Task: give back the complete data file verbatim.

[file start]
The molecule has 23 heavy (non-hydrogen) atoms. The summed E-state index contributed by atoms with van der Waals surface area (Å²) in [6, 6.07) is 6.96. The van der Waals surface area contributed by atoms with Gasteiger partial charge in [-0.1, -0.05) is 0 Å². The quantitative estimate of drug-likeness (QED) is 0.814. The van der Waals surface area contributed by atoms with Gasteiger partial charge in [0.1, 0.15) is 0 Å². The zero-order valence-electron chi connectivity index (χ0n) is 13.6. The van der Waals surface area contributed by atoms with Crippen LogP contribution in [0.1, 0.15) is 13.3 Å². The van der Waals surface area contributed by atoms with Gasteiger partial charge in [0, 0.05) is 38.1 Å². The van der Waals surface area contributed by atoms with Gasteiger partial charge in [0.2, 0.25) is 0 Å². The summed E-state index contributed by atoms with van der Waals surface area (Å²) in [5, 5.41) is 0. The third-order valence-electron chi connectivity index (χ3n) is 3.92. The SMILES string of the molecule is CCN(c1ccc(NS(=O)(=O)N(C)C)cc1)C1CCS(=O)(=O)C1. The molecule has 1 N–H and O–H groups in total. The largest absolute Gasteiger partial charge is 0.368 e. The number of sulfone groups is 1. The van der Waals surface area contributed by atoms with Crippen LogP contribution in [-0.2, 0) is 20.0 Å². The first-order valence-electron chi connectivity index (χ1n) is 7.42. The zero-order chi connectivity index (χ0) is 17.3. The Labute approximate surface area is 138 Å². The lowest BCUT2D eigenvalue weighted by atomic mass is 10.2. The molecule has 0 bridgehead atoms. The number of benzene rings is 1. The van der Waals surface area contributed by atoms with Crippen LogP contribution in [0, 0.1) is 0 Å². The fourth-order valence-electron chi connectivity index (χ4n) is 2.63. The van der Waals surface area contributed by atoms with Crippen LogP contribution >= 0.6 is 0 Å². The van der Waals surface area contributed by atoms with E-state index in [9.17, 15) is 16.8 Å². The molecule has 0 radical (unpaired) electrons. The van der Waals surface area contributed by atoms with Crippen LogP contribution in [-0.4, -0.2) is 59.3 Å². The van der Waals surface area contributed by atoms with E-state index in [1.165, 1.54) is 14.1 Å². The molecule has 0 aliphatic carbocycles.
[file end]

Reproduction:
The molecule has 23 heavy (non-hydrogen) atoms. The summed E-state index contributed by atoms with van der Waals surface area (Å²) in [6, 6.07) is 6.96. The van der Waals surface area contributed by atoms with Gasteiger partial charge in [-0.1, -0.05) is 0 Å². The quantitative estimate of drug-likeness (QED) is 0.814. The van der Waals surface area contributed by atoms with Gasteiger partial charge in [0.1, 0.15) is 0 Å². The zero-order valence-electron chi connectivity index (χ0n) is 13.6. The van der Waals surface area contributed by atoms with Crippen LogP contribution in [0.1, 0.15) is 13.3 Å². The van der Waals surface area contributed by atoms with Gasteiger partial charge in [0, 0.05) is 38.1 Å². The van der Waals surface area contributed by atoms with Gasteiger partial charge in [0.2, 0.25) is 0 Å². The summed E-state index contributed by atoms with van der Waals surface area (Å²) in [5, 5.41) is 0. The third-order valence-electron chi connectivity index (χ3n) is 3.92. The SMILES string of the molecule is CCN(c1ccc(NS(=O)(=O)N(C)C)cc1)C1CCS(=O)(=O)C1. The molecule has 1 N–H and O–H groups in total. The largest absolute Gasteiger partial charge is 0.368 e. The number of sulfone groups is 1. The van der Waals surface area contributed by atoms with Crippen LogP contribution in [-0.2, 0) is 20.0 Å². The first-order valence-electron chi connectivity index (χ1n) is 7.42. The zero-order chi connectivity index (χ0) is 17.3. The Labute approximate surface area is 138 Å². The lowest BCUT2D eigenvalue weighted by atomic mass is 10.2. The molecule has 0 bridgehead atoms. The number of benzene rings is 1. The van der Waals surface area contributed by atoms with Crippen LogP contribution in [0, 0.1) is 0 Å². The fourth-order valence-electron chi connectivity index (χ4n) is 2.63. The van der Waals surface area contributed by atoms with Crippen LogP contribution >= 0.6 is 0 Å². The van der Waals surface area contributed by atoms with E-state index in [9.17, 15) is 16.8 Å². The molecule has 0 radical (unpaired) electrons. The van der Waals surface area contributed by atoms with Crippen LogP contribution in [-0.4, -0.2) is 59.3 Å². The van der Waals surface area contributed by atoms with E-state index in [1.165, 1.54) is 14.1 Å². The molecule has 0 aliphatic carbocycles.